Tuesday, 17 March 2015

Kiss Me We're All Irish: St. Paddy's Day

At the Montreal Parade, because there's a lot of Leprechauns there...

Happy Green Beer day everyone! Many Canadians and Americans, regardless of their heritage, will be out celebrating Saint Patrick’s day. Modern festivities include Irish and Celtic music, lots of food, and lots of beer. While this is the tradition in Canada, the saint’s day was originally a day of prayer.

Someone actually made a St. Patrick crochet doll. Where's the snakes?
For centuries, St. Patrick’s day was celebrated as a holy day. St. Patrick was a Roman-British priest that brought Christianity to Ireland. He also is credited with driving all the snakes out of Ireland, but we know where they all went (looking at you, England). He is said to have died on 17 March 461 AD. His popularity in Ireland grew to being named the country’s patron saint. By the 900s, the Irish celebrated his memory by attending church and holding feasts. It was made a recognized Catholic feast day in the 1600s. It falls during the Christian season of Lent, and Lent’s tight prohibitions against the eating of meat were released. After attending mass, people would dance, drink and enjoy the traditional meal of corned beef (Irish bacon and just awesome) and cabbage.

One big part of modern celebrations is massive parades. The first one was not in Ireland, but was held in America, on March 17, 1762. Irish soldiers serving in the English military marched in New Amsterdam (New York), were trying to keep their own culture alive in this new country. New York City became a major centre for Irish Diaspora, and the parades continued and spread to all parts of North America. More than one hundred parades are now held, and have expanded into Irish festivals such as the Irish Association of Manitoba three-day festival of culture in the week of St Patrick's Day.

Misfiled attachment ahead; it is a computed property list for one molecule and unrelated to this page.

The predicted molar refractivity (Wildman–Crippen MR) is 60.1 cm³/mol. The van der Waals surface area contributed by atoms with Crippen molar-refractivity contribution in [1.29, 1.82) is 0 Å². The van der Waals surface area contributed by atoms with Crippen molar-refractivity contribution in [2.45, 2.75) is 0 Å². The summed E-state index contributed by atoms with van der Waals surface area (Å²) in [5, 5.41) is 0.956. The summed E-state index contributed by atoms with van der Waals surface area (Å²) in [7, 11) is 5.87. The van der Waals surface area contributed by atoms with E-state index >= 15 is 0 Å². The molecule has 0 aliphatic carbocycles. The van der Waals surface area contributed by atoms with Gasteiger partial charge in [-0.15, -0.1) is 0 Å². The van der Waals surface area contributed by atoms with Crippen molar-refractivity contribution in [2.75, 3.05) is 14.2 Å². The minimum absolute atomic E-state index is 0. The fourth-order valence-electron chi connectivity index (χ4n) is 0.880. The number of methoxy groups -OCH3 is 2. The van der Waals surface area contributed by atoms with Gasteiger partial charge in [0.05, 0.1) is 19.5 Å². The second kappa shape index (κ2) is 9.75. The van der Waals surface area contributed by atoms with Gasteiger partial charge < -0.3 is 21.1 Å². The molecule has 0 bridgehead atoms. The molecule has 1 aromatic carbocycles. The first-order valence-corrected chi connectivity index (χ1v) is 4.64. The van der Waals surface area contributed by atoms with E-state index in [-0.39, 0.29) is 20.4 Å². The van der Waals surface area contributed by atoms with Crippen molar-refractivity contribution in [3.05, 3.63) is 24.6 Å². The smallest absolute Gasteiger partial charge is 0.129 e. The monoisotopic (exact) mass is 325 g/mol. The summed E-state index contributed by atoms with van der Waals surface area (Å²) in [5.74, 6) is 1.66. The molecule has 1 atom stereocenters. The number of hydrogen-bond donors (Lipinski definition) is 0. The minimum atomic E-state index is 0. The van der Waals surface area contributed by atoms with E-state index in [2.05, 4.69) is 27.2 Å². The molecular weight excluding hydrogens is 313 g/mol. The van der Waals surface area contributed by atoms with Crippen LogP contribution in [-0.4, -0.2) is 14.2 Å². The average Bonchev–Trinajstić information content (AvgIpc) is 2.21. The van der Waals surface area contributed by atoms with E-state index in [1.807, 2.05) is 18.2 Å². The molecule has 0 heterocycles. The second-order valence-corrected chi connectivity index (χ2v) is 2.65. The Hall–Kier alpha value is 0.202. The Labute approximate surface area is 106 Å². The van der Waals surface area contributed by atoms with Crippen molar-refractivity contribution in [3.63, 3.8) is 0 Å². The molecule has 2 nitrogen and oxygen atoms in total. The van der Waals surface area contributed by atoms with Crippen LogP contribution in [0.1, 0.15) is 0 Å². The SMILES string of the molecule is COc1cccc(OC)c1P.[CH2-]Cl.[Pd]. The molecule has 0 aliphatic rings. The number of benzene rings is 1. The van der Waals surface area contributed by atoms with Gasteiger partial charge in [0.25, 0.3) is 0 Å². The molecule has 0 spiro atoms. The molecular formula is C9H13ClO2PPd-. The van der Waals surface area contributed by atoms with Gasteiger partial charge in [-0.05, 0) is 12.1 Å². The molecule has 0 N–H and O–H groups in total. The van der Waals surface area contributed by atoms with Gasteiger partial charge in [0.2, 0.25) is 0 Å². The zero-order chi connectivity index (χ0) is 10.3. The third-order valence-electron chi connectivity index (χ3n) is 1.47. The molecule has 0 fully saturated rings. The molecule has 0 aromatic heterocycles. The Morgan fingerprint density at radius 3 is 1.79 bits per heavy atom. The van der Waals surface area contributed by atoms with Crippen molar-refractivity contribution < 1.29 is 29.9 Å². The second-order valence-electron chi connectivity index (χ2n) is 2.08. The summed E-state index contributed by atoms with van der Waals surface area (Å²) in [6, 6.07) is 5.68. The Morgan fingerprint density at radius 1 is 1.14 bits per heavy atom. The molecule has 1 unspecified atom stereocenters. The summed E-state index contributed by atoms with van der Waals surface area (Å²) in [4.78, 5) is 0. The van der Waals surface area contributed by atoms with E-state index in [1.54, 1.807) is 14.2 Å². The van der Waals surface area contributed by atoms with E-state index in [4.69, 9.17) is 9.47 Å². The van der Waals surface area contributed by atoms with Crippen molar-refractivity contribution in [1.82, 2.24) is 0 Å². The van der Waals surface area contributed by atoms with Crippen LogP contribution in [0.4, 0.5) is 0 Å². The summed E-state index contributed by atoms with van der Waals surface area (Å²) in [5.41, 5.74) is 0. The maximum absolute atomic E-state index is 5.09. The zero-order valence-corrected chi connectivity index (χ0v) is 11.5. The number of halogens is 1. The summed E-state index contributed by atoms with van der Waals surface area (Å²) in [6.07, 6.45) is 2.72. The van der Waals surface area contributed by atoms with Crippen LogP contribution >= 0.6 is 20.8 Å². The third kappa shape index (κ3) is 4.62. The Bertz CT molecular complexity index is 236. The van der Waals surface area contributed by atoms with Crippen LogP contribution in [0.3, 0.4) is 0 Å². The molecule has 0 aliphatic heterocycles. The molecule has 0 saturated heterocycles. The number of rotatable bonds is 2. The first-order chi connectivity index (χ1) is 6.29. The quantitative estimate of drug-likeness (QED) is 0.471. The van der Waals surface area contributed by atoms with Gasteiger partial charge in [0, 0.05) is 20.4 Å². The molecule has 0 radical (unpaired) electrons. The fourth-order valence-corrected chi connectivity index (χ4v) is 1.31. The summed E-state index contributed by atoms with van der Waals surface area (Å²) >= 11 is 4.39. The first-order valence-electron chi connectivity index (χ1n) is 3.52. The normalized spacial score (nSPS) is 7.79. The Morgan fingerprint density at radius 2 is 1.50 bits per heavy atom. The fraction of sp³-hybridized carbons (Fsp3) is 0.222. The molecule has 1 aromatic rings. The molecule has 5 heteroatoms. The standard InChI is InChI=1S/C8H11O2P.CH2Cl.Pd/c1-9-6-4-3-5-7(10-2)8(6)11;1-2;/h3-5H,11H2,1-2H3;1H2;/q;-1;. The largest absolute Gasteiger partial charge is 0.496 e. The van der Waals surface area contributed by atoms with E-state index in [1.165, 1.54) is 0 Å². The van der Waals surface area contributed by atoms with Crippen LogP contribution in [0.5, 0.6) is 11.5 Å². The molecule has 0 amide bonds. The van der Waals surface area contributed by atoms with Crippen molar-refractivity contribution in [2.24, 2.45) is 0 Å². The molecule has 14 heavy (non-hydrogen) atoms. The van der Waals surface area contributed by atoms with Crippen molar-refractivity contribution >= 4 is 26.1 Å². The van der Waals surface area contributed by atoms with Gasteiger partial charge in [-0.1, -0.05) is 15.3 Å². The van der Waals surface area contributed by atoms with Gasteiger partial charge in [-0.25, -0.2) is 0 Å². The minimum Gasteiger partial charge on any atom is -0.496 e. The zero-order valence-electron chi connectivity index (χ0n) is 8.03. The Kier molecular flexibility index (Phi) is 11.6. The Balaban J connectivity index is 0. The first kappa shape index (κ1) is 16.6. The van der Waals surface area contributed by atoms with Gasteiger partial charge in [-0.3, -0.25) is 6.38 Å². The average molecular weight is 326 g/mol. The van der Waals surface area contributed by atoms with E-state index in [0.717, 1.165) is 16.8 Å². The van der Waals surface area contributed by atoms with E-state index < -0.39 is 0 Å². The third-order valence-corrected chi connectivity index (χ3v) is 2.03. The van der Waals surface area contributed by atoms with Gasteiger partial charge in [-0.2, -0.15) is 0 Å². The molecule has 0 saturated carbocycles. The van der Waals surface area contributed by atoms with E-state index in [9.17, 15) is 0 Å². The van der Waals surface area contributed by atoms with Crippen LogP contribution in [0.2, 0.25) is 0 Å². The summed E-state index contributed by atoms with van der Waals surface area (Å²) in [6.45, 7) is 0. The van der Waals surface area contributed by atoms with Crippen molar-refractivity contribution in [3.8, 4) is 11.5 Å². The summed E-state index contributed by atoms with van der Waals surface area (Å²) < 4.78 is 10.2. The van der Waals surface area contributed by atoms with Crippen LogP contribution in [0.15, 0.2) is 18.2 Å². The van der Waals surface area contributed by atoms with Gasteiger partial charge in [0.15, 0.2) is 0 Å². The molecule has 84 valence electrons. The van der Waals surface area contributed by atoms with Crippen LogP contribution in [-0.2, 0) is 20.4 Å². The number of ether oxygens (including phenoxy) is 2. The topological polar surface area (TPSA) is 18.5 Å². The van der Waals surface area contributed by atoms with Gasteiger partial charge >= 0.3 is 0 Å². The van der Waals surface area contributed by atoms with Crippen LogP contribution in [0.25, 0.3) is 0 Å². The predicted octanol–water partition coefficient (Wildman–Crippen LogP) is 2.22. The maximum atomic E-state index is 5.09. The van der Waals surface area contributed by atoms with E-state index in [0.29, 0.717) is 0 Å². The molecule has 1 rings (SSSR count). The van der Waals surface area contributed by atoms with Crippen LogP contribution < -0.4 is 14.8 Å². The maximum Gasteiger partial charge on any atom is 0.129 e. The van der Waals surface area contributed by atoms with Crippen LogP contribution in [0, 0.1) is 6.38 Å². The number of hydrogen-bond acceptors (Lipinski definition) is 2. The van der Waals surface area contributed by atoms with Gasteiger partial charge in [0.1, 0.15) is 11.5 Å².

At the Boston Parade: "Bloody hell, Bobby! That ain't St. Nick - he just gave us a bag of snakes!"

Another tradition is to wear green on the day of; it is said that St. Patrick taught the Irish about the trinity (Father, son and the holy spirit) by using a clover. This may be where the North American tradition of wearing green and clovers came from. However, the color was long considered to be unlucky in Ireland. Irish folklore holds that green is the favorite color of the fairies. In modern celebrations, however, the Irish use the clover green in celebrations.

The more modern drinking aspect of St. Patrick’s day happened in North America, not Ireland, until very recently. Up until the 1970s, St. Patrick’s was seen as a holy day only and pubs were closed. When that rule was lifted, more people went back to the tradition of feast and lifting a few drinks. A major St. Patrick’s festival is held in Dublin to bring tourists and locals together to celebrate Irish culture. So as my Great-grandad would have said: sláinte! (Cheers and get wasted)

Irish whiskey Irish dancing Shamrocks Book of Kells Uilleann pipes ...
Whiskey, music, dancing, rugby with an edge of cool castles: these are my kind of people. Could do without the Bono though.

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